Canada’s real estate developers are pushing forward despite less-than-ideal conditions. CMHC data reveals June housing starts made the biggest jump in a decade. Even with the jump, the general trend has been fewer housing starts, despite the booming population growth. At least one of Canada’s largest banks has stated the country’s goal to double output of new homes is unrealistic.
Canadian Housing Starts Saw The Biggest Jump In A Decade
Canadian housing starts are ripping higher once again, despite rising interest rates. Monthly seasonally adjusted annual rate (SAAR) of housing starts climbed 41% to 281k units in June. It was the largest monthly increase in the past 10 years, according to the agency.
“Keep in mind that this follows a sluggish first five months of the year, when starts fell notably to average 226k,” explained Robert Kavcic, an economist at BMO.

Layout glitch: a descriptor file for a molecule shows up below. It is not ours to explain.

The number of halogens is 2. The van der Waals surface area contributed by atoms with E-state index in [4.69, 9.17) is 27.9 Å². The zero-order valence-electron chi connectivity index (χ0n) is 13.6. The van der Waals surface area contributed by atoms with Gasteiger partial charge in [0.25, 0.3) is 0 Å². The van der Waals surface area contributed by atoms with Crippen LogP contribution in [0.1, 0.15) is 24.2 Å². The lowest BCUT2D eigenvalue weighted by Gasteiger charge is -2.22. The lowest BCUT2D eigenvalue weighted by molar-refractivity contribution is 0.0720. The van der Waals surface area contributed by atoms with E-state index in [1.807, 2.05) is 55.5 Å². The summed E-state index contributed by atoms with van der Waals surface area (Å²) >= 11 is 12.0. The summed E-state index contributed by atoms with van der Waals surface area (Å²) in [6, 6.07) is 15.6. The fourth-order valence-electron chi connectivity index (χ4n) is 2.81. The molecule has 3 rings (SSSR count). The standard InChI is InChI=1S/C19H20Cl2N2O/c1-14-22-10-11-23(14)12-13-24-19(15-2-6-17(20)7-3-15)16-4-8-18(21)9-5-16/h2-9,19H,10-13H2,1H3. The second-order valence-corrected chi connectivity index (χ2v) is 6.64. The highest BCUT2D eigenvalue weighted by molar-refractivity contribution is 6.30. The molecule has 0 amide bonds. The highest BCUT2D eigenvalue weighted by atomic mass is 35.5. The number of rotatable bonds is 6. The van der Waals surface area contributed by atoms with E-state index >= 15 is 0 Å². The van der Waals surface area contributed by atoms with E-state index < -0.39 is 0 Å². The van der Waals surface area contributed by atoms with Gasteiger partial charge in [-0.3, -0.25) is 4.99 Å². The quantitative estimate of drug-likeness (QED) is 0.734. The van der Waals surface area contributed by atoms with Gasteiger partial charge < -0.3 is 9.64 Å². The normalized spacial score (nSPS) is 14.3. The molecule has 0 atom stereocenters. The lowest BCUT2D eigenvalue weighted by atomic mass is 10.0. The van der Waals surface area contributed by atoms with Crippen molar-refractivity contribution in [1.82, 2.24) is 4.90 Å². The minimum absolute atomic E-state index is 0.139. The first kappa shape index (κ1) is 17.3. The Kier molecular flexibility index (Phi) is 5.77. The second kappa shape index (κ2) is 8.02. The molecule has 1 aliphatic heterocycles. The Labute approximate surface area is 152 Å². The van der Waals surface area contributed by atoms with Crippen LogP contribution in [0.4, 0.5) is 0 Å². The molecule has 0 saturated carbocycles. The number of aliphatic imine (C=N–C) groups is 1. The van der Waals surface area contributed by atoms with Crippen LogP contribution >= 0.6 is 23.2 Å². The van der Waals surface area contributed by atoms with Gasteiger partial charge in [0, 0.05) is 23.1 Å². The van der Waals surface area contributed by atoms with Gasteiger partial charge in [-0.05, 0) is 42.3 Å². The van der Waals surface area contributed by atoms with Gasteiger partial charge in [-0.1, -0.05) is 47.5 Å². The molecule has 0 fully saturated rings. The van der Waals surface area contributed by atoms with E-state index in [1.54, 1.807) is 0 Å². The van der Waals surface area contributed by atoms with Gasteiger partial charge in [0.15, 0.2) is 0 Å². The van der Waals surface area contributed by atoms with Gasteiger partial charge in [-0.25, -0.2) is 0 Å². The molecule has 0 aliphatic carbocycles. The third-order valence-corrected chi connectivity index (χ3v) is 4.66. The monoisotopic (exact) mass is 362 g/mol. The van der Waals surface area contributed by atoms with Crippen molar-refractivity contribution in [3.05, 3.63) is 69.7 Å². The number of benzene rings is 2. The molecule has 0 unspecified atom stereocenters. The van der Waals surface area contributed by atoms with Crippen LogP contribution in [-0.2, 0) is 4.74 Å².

Adding, “Even that is still historically a strong run rate for building activity, but less so when set against population growth of more than 1 million people.”
New Home Construction Slowed And Government Targets Are Unrealistic
Canada has generally seen new housing starts slow from the overstimulated-market peak. According to Kavcic’s analysis, starts averaged 235k units in the first half of 2023. Starts remain elevated compared to pre-2020 volumes, but they’re also down from 263k in 2022, and 274k in 2021.
“Yes, this slowing trend flies in the face of government targets to double the rate of construction, but let’s just say we’ve never deemed those targets to be realistic, for a number of reasons (think capacity constraints and market conditions),” explained Kavcic.
BMO previously balked at the government’s targets to double the amount of building. A lack of skilled labor is certainly a challenge, and the one policymakers are focused on—but far from the only issue. By scaling demand for homebuilding, input costs rise, making affordability even more challenging.
Canada’s new construction market saw a massive investor-driven boom with low rates. The demand from investors was so high, they even began to replace first-time buyers for market share. As interest rates normalize and home price growth moderates, qualified demand is shrinking despite the population boom.